Senate by a vote of 49 to 5, and in the House without a division. The bill became law without the approval of the President.
REFERENCES. -- Text in U.S. Statutes at Large, XXIV, 634, 635. For the proceedings see the House and Senate Journals, 49th Cong., 1st and 2d Sess., and the Cong. Record. The report submitted in the House January 15, 1887, is House Report 3616, 49th Cong., 2d Sesss.
An act for the retirement and recoinage of the trade-dollar.
Be it enacted . . . , That for a period of six months after the passage of this act, United States trade-dollars, if not defaced, mutilated, or stamped, shall be received at the office of the Treasurer, or any assistant treasurer of the United States in exchange for a like amount, dollar for dollar, of standard silver dollars, or of subsidiary coins of the United States.
SEC. 2. That the trade-dollars received by, paid to, or deposited with the Treasurer or any assistant treasurer or national depositary of the United States shall not be paid out or in any other manner issued, but, at the expense of the United States, shall be transmitted to the coinage mints and recoined into standard silver dollars or subsidiary coin, at the discretion of the Secretary of the Treasury: Provided, That the trade-dollars recoined under this act shall not be counted as part of the silver bullion required to be purchased and coined into standard dollars as required by the act of February twenty-eighth, eighteen hundred and seventyeight.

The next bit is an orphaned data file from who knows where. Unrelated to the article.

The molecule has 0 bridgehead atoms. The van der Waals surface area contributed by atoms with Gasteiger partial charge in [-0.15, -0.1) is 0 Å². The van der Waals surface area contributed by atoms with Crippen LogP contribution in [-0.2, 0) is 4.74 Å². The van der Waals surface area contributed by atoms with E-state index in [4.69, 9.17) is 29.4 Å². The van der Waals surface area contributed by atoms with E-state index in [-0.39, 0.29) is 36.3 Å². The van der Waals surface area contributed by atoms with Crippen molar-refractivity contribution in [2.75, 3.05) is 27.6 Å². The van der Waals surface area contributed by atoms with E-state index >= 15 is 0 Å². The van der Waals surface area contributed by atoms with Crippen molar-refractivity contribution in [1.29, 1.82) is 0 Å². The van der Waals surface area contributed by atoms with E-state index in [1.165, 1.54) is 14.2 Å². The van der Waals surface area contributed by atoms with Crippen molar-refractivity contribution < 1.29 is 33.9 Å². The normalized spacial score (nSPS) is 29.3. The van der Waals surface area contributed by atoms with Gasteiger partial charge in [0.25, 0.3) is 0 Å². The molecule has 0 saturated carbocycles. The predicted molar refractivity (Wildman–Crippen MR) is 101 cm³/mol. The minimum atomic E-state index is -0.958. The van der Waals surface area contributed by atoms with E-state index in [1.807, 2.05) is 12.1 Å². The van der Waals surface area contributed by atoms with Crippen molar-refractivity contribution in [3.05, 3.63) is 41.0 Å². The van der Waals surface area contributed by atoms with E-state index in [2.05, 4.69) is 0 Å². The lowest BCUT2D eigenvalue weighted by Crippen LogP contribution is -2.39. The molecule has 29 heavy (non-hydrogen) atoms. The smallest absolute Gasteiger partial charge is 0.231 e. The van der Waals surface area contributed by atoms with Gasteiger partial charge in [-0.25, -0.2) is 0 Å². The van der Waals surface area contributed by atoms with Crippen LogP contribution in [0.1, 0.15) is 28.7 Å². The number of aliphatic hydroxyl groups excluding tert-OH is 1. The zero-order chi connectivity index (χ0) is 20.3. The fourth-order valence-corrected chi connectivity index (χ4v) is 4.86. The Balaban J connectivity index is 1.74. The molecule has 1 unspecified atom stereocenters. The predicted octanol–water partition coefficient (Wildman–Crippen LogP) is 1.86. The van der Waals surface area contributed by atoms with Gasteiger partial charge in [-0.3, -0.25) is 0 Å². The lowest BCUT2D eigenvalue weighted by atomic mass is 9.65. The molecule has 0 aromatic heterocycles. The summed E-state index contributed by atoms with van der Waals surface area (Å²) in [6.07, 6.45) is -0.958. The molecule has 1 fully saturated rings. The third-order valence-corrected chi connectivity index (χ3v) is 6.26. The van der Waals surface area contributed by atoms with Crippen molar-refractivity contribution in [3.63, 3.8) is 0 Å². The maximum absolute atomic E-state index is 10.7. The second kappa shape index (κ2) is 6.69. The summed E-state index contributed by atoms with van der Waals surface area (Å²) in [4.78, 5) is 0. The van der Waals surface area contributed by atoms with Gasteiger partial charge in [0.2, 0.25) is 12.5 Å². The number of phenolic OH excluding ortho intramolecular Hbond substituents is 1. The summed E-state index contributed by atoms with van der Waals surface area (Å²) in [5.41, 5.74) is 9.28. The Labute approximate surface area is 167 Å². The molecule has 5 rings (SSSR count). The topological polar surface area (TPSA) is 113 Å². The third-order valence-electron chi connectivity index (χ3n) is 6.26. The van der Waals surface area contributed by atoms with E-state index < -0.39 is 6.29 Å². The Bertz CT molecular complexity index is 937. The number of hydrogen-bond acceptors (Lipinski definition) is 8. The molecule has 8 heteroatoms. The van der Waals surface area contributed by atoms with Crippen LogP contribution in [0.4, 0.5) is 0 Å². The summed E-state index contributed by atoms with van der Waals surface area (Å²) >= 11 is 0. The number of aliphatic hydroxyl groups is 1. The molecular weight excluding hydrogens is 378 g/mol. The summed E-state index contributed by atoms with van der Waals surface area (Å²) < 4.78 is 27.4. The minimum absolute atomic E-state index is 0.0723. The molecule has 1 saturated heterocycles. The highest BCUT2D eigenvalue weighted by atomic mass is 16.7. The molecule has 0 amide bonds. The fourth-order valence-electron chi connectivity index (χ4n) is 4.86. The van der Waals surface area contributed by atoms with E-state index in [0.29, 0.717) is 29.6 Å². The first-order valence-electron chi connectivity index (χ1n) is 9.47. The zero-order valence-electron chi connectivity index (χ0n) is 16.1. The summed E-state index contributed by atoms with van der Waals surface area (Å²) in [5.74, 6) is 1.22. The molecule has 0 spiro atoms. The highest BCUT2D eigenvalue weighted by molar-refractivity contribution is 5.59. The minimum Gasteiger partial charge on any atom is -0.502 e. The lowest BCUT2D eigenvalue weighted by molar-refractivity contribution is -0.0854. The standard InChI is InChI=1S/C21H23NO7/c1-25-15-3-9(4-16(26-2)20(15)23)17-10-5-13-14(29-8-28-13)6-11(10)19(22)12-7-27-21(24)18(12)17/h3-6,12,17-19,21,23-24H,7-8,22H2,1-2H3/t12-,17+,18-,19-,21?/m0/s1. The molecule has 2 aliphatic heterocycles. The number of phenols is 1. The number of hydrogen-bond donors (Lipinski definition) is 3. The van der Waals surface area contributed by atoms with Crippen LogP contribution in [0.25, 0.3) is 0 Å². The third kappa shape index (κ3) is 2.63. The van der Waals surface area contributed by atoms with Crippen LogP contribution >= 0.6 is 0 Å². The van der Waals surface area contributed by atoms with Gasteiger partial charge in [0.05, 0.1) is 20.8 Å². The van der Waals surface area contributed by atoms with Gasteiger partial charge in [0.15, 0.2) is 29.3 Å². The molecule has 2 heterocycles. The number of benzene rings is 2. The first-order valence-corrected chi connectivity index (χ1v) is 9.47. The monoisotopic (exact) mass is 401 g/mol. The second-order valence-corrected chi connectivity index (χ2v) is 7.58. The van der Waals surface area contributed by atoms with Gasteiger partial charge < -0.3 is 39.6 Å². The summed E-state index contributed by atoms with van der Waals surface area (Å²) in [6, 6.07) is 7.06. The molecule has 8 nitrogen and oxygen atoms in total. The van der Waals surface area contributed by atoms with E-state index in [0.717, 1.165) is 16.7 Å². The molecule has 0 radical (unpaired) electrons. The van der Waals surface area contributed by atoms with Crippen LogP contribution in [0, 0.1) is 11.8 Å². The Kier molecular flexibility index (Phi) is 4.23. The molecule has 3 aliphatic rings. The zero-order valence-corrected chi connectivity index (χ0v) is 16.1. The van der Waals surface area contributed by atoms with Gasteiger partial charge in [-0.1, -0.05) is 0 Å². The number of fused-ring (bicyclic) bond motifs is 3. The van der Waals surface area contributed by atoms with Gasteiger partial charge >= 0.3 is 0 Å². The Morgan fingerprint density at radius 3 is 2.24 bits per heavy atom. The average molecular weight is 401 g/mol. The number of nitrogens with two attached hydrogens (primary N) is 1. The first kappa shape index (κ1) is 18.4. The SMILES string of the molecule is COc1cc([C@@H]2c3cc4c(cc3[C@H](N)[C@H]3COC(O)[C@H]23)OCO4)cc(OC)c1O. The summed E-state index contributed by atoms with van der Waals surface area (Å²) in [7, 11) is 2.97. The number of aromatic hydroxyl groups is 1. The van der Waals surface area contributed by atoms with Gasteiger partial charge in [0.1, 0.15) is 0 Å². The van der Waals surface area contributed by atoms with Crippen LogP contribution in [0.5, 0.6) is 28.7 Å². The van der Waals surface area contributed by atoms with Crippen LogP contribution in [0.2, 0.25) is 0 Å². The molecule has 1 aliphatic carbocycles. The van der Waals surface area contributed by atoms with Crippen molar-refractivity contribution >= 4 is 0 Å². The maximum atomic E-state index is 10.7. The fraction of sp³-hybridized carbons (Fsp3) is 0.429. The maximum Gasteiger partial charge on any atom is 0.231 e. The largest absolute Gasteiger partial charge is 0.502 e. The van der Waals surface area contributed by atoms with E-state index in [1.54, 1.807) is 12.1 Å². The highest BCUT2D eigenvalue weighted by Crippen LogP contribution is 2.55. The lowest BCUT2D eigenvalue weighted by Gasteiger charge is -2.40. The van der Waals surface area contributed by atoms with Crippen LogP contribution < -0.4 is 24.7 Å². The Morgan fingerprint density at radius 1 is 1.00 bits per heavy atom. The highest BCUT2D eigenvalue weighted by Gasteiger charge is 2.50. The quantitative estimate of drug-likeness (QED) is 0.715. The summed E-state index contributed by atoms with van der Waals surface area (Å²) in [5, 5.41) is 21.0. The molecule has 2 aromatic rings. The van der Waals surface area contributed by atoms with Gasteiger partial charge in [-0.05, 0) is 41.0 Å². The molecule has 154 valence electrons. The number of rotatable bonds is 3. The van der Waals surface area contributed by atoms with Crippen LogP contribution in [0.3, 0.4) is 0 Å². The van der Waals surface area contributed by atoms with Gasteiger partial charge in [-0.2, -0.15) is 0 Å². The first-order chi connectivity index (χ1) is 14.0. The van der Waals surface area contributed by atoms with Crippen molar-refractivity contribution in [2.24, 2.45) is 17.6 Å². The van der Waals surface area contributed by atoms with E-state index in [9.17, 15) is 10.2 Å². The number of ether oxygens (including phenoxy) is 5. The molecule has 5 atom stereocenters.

SEC. 3. That all laws and parts of laws authorizing the coinage and issuance of United States trade-dollars are hereby repealed.
March 3, 1887
IN his annual message of December 8, 1885, President Cleveland called attention to the continued spread of Mormonism and polygamy, and the need of further legislation. On the same day a bill to amend the act of March 22, 1882 [No. 105], was introduced in the Senate by Edmunds of Vermont. On